Celebrating National Indigenous People’s Day

National Aboriginal Day, now called National Indigenous People’s Day was officially announced on June 13, 1996 by former Governor-General of Canada, Roméo Leblanc. This was one of the few of the 440 recommendations from the 1995 Royal Commission on Aboriginal Peoples to actually be implemented.

28 years later, there is much to celebrate as First Nations, Metis and Inuit peoples celebrate their cultures, languages, histories and spiritual traditions. Coast-to-coast-to coast, Indigenous people will gather with other Canadians to honour the First People’s of Kanata who have survived all efforts to silence, suppress and stamp out their respective identities.

157 years after the birth of Canada, Indigenous people are more engaged – and successful – in advancing the inevitable move to self-determination and self-governance in taking control of and managing their own affairs – despite the obstacles that governments continue to put in the way. For 25 years after the Royal Commission on Aboriginal Peoples released their report, Canada and society in general shelved the 440 recommendations and did nothing – except for a few token items.  Then on June 2, 2015 the Truth and Reconciliation Commission of Canada issued their Summary Report with its 94 Calls to Action.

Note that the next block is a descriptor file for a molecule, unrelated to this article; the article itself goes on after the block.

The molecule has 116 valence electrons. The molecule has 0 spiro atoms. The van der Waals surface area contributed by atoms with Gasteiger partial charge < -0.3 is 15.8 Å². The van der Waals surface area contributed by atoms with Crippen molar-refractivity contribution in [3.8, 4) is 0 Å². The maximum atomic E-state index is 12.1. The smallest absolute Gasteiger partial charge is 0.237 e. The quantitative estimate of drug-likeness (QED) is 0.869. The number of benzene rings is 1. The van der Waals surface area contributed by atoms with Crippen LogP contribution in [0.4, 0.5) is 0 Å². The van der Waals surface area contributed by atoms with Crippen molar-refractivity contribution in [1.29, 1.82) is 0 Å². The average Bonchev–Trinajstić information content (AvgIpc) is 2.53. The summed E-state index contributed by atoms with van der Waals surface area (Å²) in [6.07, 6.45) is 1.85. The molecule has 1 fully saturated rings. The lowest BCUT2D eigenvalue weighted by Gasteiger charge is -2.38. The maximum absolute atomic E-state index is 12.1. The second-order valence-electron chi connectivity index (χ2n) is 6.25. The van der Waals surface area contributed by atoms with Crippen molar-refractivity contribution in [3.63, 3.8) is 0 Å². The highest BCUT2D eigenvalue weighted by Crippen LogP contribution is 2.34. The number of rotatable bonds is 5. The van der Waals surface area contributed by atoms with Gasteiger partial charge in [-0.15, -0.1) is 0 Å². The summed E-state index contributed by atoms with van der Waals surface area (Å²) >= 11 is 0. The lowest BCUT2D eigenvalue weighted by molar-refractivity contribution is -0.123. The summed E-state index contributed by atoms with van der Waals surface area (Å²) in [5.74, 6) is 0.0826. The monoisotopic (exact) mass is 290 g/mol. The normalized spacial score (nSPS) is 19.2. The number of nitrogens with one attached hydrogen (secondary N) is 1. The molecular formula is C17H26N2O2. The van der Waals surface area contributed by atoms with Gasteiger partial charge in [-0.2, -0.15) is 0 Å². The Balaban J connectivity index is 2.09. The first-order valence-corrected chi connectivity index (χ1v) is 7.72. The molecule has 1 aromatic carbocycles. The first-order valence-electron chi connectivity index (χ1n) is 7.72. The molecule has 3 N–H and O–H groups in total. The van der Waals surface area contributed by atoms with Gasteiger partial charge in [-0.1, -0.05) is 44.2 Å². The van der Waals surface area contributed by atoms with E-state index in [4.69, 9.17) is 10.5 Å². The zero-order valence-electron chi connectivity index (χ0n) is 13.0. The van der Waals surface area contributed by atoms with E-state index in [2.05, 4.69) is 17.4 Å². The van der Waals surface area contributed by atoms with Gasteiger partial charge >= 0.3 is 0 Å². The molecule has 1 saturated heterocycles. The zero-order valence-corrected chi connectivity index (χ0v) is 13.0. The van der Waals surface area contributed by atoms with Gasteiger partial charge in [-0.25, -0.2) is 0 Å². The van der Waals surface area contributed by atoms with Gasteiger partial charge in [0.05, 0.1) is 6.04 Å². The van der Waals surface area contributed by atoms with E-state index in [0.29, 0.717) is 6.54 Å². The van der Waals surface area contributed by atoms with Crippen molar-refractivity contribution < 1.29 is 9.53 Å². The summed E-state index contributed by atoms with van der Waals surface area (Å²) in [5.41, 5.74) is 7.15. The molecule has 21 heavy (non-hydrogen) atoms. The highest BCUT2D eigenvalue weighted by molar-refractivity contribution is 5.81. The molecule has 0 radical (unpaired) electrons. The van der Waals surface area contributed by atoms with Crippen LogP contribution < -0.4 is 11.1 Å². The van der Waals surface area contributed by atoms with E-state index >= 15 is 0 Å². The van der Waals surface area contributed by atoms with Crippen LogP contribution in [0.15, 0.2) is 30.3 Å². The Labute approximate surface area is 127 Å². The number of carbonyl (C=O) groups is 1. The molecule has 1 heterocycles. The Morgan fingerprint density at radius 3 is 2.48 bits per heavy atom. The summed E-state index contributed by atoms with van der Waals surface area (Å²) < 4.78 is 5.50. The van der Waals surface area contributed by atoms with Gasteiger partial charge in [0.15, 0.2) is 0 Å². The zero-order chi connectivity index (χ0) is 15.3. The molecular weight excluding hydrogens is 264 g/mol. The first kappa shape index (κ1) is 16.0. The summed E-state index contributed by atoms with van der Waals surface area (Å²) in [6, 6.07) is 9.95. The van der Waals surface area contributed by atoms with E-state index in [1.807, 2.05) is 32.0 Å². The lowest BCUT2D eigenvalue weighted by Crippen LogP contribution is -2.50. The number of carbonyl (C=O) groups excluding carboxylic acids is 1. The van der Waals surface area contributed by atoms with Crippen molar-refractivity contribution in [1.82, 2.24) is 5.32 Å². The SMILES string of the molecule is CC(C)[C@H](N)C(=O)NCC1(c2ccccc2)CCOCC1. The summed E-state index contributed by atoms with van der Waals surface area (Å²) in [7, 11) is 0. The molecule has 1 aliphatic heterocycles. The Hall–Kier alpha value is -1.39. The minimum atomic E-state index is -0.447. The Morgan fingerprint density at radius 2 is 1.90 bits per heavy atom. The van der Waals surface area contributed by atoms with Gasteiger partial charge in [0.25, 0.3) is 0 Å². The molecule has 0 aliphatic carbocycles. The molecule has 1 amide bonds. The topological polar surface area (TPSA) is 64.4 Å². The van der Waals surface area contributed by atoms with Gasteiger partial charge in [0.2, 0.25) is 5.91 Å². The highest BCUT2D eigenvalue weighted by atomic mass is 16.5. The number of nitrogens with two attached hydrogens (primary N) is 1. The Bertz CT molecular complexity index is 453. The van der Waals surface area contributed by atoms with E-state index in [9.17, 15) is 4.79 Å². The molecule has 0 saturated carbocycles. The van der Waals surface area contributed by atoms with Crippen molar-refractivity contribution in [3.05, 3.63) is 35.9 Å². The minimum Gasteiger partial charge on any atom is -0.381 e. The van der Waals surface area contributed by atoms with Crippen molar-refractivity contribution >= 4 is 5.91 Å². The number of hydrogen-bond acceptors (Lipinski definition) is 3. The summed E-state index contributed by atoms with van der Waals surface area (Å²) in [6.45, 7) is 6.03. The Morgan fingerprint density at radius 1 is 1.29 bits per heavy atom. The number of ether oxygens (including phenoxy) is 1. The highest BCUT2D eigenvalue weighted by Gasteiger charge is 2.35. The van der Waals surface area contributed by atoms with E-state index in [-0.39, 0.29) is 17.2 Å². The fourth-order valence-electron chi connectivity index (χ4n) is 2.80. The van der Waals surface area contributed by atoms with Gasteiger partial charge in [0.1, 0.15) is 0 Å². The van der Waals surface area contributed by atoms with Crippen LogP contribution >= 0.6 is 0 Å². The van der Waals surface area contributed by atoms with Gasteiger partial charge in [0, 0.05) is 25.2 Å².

What is different this time?

First, the Idle No More movement in 2012 galvanized public opinion against government policies that not only targeted Indigenous people but also infringed on the environmental rights of ALL Canadians. Second, The Truth and Reconciliation Commission’s decision to wrap Indigenous culture, spiritual practices and traditions around the residential school survivor testimonies over their six-year journey ending in their 2015 report – actions that altered public perceptions of what being Indigenous meant. Third, organizations like CBC with Beyond94, Yellowhead Institute at Toronto Metropolitan University and Indigenous Watchdog have been committed to monitoring and reporting on the truth of reconciliation. Is it working or not? And if not, why?

Yes, there is lots to celebrate. Yes, Indigenous people have made major inroads in reclaiming their rightful place in Canada, not as as one of two “founding nations” but as the First Peoples of this land who welcomed the new English and French settlers into their societies to share the land and its wealth for future generations – as friends not rivals; as partners not adversaries.

Yes. June 21 is a day to celebrate the friendship and partnership between Indigenous people and all Canadians and the reshaping of Canada into a society that benefits all of its citizens.

And oh yes. What about those 94 TRC Calls to Action? As of today, 15 haven’t even started and a further 19 are stalled. That means fully 36% of the Calls to Action are in trouble. 

Yes. June 21 is a day to celebrate. But let’s not forget –  Reconciliation still has a long way to go.

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